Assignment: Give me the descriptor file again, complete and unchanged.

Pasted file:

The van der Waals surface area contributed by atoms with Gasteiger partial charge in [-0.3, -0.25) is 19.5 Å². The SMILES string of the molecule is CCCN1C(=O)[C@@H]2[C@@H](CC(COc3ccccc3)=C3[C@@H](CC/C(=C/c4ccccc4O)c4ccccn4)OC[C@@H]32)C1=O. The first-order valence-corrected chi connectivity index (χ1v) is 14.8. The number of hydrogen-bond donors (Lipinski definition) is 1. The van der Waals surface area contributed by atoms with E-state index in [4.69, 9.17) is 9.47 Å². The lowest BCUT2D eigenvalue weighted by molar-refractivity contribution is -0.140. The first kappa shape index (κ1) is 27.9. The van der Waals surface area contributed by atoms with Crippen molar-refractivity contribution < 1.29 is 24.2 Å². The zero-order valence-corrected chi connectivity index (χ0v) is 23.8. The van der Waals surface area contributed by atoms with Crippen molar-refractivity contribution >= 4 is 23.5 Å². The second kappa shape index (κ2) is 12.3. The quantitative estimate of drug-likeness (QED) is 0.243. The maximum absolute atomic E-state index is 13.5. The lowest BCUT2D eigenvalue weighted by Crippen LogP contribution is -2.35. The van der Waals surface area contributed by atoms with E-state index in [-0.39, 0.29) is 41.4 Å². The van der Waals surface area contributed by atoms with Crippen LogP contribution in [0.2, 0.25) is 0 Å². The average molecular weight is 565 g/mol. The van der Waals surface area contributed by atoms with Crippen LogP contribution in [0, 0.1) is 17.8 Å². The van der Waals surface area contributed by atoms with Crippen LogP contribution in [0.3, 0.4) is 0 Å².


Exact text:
The van der Waals surface area contributed by atoms with Gasteiger partial charge in [-0.3, -0.25) is 19.5 Å². The SMILES string of the molecule is CCCN1C(=O)[C@@H]2[C@@H](CC(COc3ccccc3)=C3[C@@H](CC/C(=C/c4ccccc4O)c4ccccn4)OC[C@@H]32)C1=O. The first-order valence-corrected chi connectivity index (χ1v) is 14.8. The number of hydrogen-bond donors (Lipinski definition) is 1. The van der Waals surface area contributed by atoms with E-state index in [4.69, 9.17) is 9.47 Å². The lowest BCUT2D eigenvalue weighted by molar-refractivity contribution is -0.140. The first kappa shape index (κ1) is 27.9. The van der Waals surface area contributed by atoms with Crippen molar-refractivity contribution < 1.29 is 24.2 Å². The zero-order valence-corrected chi connectivity index (χ0v) is 23.8. The van der Waals surface area contributed by atoms with Crippen molar-refractivity contribution >= 4 is 23.5 Å². The second kappa shape index (κ2) is 12.3. The quantitative estimate of drug-likeness (QED) is 0.243. The maximum absolute atomic E-state index is 13.5. The lowest BCUT2D eigenvalue weighted by Crippen LogP contribution is -2.35. The van der Waals surface area contributed by atoms with E-state index in [-0.39, 0.29) is 41.4 Å². The van der Waals surface area contributed by atoms with Crippen LogP contribution in [0.2, 0.25) is 0 Å². The average molecular weight is 565 g/mol. The van der Waals surface area contributed by atoms with Crippen LogP contribution in [0, 0.1) is 17.8 Å². The van der Waals surface area contributed by atoms with Crippen LogP contribution in [0.3, 0.4) is 0 Å².